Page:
Orange County took its PowerPoint presentation of future economic vitality to the people last week in a dual public meeting Thursday evening at Lake of the Woods. Based on a similar presentation made to a joint meeting of the board of supervisors, planning commissioners and economic development authority members two months ago, the message sent to Route 3 residents and business owners was delivered not as “the” plan, but the plan for the plan of managing the corridor’s expected growth.
“We want to plan, rather than react,” said District 2 Supervisor Jim White, the presentation’s main architect. “It’s a call to action, that’s how I see it at the moment.”
The county scheduled two separate public meetings back to back—one with the homeowners associations of Lake of the Woods, Somerset Farm and Wilderness Shores and another co-sponsored by the Orange County Chamber of Commerce with eastern-end business owners. To White’s credit, the message was fairly similar to both groups—a definition of community and an invitation to create the future.
“The whole area makes up a community, the people, the businesses, the history, the appearance [of the landscape and buildings],” said White. “The purpose of this meeting is to encourage you to become involved in the planning process.”
Mirroring that first joint meeting, White told a grim story of Orange County’s economic state with a collection of statistics and demographic information. He borrowed the Virginia Economic Development Partnership’s characterization of the county as “economically distressed.”
District 5 Supervisor Lee Frame served as White’s board of supervisors partner during the meetings, emphasizing how early the county was in its draft of the future.
“We don’t have anything in concrete yet, we don’t even have anything in mud,” said Frame. “There is no plan yet, we’re just telling you some of the issues we have to deal with.”
Frame uses the term “political infrastructure” in describing the board’s role in Route 3 planning, a phase meaning policy and zoning work could be the county government’s best tool in building the Route 3 it envisions.
“We can identify areas that would be good for certain types of industries and prezone them and coordinate with the landowners,” said Frame. “This is why we’re planning. If we don’t have a plan in place, if an applicant comes to us and wants to rezone a piece of land from agriculture to commercial, it could just be a 3-2 vote one way of the other.”
White said that among the best ways for the county to identify its priorities and take that first step toward a master plan would be to set potential small goals, such as reducing county out-commuting rates from 75 to 60 percent.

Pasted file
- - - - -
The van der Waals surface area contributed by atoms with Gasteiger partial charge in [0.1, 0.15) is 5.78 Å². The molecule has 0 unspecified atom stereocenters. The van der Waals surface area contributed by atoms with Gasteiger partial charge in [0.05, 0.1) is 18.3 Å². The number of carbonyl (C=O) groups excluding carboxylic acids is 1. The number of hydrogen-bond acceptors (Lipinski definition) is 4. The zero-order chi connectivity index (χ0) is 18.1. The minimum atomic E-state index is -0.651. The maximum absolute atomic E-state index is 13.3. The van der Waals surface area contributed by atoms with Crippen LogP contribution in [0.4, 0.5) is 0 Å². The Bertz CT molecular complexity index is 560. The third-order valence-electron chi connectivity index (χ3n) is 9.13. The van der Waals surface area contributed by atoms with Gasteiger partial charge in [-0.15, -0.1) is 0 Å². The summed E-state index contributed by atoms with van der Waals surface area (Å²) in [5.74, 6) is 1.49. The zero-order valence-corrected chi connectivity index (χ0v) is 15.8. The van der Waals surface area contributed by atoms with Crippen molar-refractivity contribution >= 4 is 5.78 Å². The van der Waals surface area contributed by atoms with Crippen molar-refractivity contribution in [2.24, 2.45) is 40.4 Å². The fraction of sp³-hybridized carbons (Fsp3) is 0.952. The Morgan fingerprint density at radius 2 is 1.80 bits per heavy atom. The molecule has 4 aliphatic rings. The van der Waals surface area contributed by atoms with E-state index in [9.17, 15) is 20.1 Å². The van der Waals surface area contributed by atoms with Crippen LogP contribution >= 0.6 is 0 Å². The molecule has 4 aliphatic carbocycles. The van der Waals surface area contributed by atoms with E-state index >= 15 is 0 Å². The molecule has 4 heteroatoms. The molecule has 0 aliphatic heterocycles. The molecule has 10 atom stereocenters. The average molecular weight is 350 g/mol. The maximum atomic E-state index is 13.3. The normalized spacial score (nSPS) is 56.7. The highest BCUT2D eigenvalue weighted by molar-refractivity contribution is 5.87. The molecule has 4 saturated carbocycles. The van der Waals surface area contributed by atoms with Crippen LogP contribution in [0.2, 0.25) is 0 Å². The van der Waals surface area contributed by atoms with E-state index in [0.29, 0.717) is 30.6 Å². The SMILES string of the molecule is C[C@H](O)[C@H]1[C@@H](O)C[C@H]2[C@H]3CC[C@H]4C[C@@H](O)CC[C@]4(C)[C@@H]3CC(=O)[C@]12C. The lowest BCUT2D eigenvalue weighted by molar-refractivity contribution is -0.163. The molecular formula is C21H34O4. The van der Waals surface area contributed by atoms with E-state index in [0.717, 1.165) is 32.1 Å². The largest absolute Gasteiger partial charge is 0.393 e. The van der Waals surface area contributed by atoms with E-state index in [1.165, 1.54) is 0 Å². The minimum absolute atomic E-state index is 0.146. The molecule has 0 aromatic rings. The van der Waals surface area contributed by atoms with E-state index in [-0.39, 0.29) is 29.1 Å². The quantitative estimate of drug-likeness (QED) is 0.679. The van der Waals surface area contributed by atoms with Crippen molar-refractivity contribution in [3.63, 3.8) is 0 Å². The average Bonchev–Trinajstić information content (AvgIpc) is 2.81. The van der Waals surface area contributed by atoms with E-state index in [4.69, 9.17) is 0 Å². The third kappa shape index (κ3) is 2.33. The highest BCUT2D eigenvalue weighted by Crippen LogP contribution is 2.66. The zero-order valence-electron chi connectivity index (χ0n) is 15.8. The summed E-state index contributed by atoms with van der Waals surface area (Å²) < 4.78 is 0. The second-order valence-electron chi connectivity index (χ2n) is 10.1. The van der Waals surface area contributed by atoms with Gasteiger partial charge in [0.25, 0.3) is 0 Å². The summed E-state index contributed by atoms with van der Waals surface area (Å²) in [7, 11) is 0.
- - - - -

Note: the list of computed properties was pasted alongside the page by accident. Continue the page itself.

“Or we could double the amount of county industrial and commercial land from 1 percent to 2 percent,” said White. “Pretty outrageous isn’t it? The idea of 2 percent of our land zoned industrial or commercial.”
The differences in the two meetings likely come from what the two groups stand to lose and gain in any significant development of Route 3. The residents were the more skeptical of the two, with some saying they would be shopping at Walmart from day one while others felt disenfranchised on the county’s path to economic prosperity.
“Up until now, no one listened to what we had to say,” said Somerset Farm HOA president Walt Deering. “Walmart was a done deal and Signature Station, while not a done deal, passed anyway… It’s about time [the county sought our input] and we’re happy to participate.”
Bob Jones, also on the Somerset Farm HOA board hoped the county did not define economic development as added strip malls.
“We’ll take light and heavy industry wherever we can get it,” he said.
Where the citizen meeting featured more questions about how the process will work, the business meeting was mostly offers to help in the process.
“This has been an absolute eye-opener,” said Tony Wilson, Orange County Chamber of Commerce board member. “The longer we stay on the track we’re one, the harder it’s going to be to ever recover from it.”
Mansour Azimipour of A&K Development told the story of the early potential he saw in Route 3, of people questioning why he would want to pay commercial taxes on wooded and isolated property in the mid-1990s. As something of a reward to his investing foresight, or maybe just his patience, Walmart will open its doors on this property next week. But Azimipour matches his excitement for the attention being paid to Route 3 with questions for the county about its commitment to a master plan.
“I hope this is not just a wish list,” said Azimipour.
White said the next step had already been scheduled, one on one meetings among members of the board of supervisors, planning commission and EDA for July 8, followed by a larger joint retreat later in the month.